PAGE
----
Expanding Volunteering Through Workplace Involvement
Do corporate volunteer programs actually encourage more people to volunteer?
We know that many employees are being connected to volunteer opportunities through their workplace programs:
- 12% of those who volunteered were asked by someone at work and 24% learned about activity through workplace, according to a 1998 Gallup Survey (US).
- 67% of volunteers received support from employers (2000 NSGVP, Canada).
- 32% volunteered through places of work as opposed to on a personal basis, cites the MORI Poll of Employee Volunteering (UK).
And a recent study of the employee involvement program at Barclays Bank in the UK – by the inimitable Institute for Volunteering Research there – uncovered the interesting piece of information that: “ One in five (21%) employee volunteers had never volunteered before and just under half (47%) were not regularly taking part in volunteering.” ( http:// www.ivr.org.uk/barclays.pdf ).
Increasingly, as work becomes the place where many people spend the majority of their time, involvement through the workplace is essential, taking the place of many of the old institutions (churches and social clubs) that have heretofore provided the key nexus for volunteer involvement.
The Bottom Line
Is corporate volunteering the only way a company should be involved in the community? Absolutely not – and most of them are doing all those other things Susan mentions, quite often through the active instigation of their employees who, with the usual ingenuity of volunteers everywhere, are very good at finding interesting ways of getting things done.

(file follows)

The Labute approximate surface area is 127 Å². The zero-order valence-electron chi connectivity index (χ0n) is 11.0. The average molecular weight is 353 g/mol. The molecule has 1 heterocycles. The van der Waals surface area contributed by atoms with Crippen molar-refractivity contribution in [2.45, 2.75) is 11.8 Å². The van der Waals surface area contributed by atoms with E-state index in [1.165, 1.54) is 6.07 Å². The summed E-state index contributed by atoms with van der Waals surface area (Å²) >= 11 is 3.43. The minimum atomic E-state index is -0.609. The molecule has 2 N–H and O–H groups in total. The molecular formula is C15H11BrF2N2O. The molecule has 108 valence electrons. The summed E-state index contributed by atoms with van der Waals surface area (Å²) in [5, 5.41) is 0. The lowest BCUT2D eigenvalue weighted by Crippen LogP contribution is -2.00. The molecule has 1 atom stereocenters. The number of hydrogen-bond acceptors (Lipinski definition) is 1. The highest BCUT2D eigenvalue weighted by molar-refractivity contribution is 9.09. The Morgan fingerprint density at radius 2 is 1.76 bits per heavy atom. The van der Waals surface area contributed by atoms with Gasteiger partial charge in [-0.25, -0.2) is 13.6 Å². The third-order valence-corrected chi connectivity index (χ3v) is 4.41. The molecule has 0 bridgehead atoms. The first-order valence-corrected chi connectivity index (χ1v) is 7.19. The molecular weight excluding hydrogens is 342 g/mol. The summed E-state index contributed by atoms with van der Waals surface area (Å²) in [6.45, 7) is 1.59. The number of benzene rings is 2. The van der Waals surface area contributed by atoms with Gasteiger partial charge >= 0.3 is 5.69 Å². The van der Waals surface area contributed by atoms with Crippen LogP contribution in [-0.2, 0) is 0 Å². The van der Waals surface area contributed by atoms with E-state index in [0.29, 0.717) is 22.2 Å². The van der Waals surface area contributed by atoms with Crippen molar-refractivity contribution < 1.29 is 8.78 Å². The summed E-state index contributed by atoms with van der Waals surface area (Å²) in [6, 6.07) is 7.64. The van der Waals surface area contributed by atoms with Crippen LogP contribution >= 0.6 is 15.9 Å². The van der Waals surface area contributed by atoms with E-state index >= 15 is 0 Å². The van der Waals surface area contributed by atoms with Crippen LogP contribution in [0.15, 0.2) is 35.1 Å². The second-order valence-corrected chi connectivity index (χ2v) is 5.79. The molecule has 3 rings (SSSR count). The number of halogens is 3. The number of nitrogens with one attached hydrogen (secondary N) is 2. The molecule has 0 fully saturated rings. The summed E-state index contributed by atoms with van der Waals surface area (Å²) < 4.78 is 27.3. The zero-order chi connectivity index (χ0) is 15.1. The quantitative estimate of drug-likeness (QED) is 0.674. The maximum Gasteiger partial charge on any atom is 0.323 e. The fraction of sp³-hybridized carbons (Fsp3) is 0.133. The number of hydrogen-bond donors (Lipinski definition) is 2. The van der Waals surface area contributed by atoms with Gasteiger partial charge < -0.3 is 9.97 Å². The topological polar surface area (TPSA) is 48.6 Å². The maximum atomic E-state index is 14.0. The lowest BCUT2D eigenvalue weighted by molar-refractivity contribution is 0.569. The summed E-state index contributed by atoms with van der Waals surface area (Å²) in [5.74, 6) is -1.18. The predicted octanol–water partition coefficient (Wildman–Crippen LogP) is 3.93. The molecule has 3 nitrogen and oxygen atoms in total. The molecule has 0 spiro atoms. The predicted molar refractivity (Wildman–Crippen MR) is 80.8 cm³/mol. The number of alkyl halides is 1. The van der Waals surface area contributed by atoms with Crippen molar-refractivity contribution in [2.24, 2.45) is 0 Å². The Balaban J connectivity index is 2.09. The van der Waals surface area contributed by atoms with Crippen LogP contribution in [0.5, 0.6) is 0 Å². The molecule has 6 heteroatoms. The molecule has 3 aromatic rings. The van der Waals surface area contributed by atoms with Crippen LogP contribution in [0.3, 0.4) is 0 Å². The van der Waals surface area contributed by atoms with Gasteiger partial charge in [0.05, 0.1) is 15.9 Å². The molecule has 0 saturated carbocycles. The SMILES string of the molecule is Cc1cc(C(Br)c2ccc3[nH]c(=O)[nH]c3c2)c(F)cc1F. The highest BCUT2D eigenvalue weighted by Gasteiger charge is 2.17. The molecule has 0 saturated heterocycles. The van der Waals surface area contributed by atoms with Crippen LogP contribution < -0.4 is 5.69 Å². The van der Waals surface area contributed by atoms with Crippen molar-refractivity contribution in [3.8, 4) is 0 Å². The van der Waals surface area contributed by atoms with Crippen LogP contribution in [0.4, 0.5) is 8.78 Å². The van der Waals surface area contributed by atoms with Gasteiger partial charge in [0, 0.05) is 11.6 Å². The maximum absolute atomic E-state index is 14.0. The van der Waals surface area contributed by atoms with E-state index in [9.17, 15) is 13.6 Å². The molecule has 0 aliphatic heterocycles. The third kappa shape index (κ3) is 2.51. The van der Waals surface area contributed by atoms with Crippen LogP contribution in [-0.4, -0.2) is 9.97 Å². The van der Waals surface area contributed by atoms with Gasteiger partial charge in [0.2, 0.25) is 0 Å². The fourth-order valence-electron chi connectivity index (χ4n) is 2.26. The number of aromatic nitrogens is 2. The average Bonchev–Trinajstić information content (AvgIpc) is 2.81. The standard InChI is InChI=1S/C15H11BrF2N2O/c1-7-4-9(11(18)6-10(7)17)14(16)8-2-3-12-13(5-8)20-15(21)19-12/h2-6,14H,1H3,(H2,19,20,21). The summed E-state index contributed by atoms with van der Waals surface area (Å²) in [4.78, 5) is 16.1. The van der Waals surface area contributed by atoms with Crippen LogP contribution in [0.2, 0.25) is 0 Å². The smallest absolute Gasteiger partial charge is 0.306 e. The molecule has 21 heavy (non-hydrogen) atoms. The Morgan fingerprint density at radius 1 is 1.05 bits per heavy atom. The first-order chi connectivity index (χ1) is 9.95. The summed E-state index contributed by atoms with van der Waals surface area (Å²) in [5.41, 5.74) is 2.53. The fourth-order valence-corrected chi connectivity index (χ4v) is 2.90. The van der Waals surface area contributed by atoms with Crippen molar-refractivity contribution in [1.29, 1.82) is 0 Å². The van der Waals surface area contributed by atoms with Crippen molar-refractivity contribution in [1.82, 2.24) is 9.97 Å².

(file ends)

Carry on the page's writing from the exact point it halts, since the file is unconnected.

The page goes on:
Is corporate volunteering a paragon of effective program operation?
Probably not – it is as diverse as the voluntary sector, as individualistic as the whims and opinions of the employees who often run the program, and as subject to the demands and limitations of the outside world as any type of program in any type of organizational structure. And many corporate programs without any doubt do a muddled and inefficient job of involving and motivating volunteering employees.
But how many of those complaints are as true, if not more true, for charities who pride themselves on involving volunteers? Any quick scan of the recent surveys of the state of volunteer management will reveal far more disarray, far less institutional support, and far greater ineptitude in program management among nonprofit volunteer programs than you will find in the average corporate volunteering effort. One of my favorite examples of the British talent for understatement is the charming comment in the 1997 UK National Survey of Volunteering that 71% of volunteers felt that “things could be better organized.” And we won’t go into the US statistics because they are far too depressing.
Frankly, the biggest scandal in the world of employee volunteering is, that of the three sectors (corporate, government, and charitable), the charitable sector has done by far the poorest job of attempting to support the involvement of its own employees as volunteers in the community. Finding an organized and supported workplace volunteer effort among charities is a difficult exercise, even in the largest and wealthiest.
Rather than criticizing the clothes of the corporate empire I’d venture to say that they are, so to speak, extremely well-suited to the employee volunteering efforts they have undertaken.